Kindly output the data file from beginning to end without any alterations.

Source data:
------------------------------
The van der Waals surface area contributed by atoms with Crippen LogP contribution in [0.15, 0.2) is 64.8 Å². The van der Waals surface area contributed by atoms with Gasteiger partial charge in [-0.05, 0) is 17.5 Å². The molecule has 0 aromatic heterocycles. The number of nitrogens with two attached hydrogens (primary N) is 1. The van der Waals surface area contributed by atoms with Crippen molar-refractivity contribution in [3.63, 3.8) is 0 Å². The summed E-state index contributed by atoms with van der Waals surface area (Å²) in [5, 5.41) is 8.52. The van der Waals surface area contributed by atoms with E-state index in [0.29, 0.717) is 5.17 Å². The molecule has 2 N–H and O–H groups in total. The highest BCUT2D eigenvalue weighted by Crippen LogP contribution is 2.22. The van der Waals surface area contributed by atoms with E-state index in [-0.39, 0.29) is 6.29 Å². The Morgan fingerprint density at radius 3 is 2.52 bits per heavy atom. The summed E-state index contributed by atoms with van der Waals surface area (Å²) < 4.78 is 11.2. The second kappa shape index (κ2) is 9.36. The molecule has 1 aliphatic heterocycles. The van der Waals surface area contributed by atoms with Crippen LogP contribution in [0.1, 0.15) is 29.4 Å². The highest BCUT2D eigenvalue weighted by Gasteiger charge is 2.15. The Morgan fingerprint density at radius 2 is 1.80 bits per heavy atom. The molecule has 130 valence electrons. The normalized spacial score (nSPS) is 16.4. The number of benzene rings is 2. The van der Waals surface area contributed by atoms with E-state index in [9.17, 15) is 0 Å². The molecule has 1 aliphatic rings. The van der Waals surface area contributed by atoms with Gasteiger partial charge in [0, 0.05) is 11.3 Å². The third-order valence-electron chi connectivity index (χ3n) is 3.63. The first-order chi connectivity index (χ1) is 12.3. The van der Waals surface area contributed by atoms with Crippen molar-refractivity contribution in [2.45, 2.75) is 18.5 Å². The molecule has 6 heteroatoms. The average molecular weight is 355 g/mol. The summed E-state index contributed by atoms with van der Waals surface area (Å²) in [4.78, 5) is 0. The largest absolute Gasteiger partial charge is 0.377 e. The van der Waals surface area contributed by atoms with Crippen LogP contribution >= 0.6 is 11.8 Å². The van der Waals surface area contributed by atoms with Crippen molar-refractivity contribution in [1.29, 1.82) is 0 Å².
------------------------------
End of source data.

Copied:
The van der Waals surface area contributed by atoms with Crippen LogP contribution in [0.15, 0.2) is 64.8 Å². The van der Waals surface area contributed by atoms with Gasteiger partial charge in [-0.05, 0) is 17.5 Å². The molecule has 0 aromatic heterocycles. The number of nitrogens with two attached hydrogens (primary N) is 1. The van der Waals surface area contributed by atoms with Crippen molar-refractivity contribution in [3.63, 3.8) is 0 Å². The summed E-state index contributed by atoms with van der Waals surface area (Å²) in [5, 5.41) is 8.52. The van der Waals surface area contributed by atoms with E-state index in [0.29, 0.717) is 5.17 Å². The molecule has 2 N–H and O–H groups in total. The highest BCUT2D eigenvalue weighted by Crippen LogP contribution is 2.22. The van der Waals surface area contributed by atoms with E-state index in [-0.39, 0.29) is 6.29 Å². The Morgan fingerprint density at radius 3 is 2.52 bits per heavy atom. The summed E-state index contributed by atoms with van der Waals surface area (Å²) < 4.78 is 11.2. The second kappa shape index (κ2) is 9.36. The molecule has 1 aliphatic heterocycles. The van der Waals surface area contributed by atoms with Crippen LogP contribution in [0.1, 0.15) is 29.4 Å². The highest BCUT2D eigenvalue weighted by Gasteiger charge is 2.15. The Morgan fingerprint density at radius 2 is 1.80 bits per heavy atom. The molecule has 130 valence electrons. The normalized spacial score (nSPS) is 16.4. The number of benzene rings is 2. The van der Waals surface area contributed by atoms with E-state index in [9.17, 15) is 0 Å². The molecule has 1 aliphatic rings. The van der Waals surface area contributed by atoms with Gasteiger partial charge in [0, 0.05) is 11.3 Å². The third-order valence-electron chi connectivity index (χ3n) is 3.63. The first-order chi connectivity index (χ1) is 12.3. The van der Waals surface area contributed by atoms with Crippen molar-refractivity contribution in [2.45, 2.75) is 18.5 Å². The molecule has 6 heteroatoms. The average molecular weight is 355 g/mol. The summed E-state index contributed by atoms with van der Waals surface area (Å²) in [4.78, 5) is 0. The largest absolute Gasteiger partial charge is 0.377 e. The van der Waals surface area contributed by atoms with Crippen LogP contribution >= 0.6 is 11.8 Å². The van der Waals surface area contributed by atoms with Crippen molar-refractivity contribution in [1.29, 1.82) is 0 Å².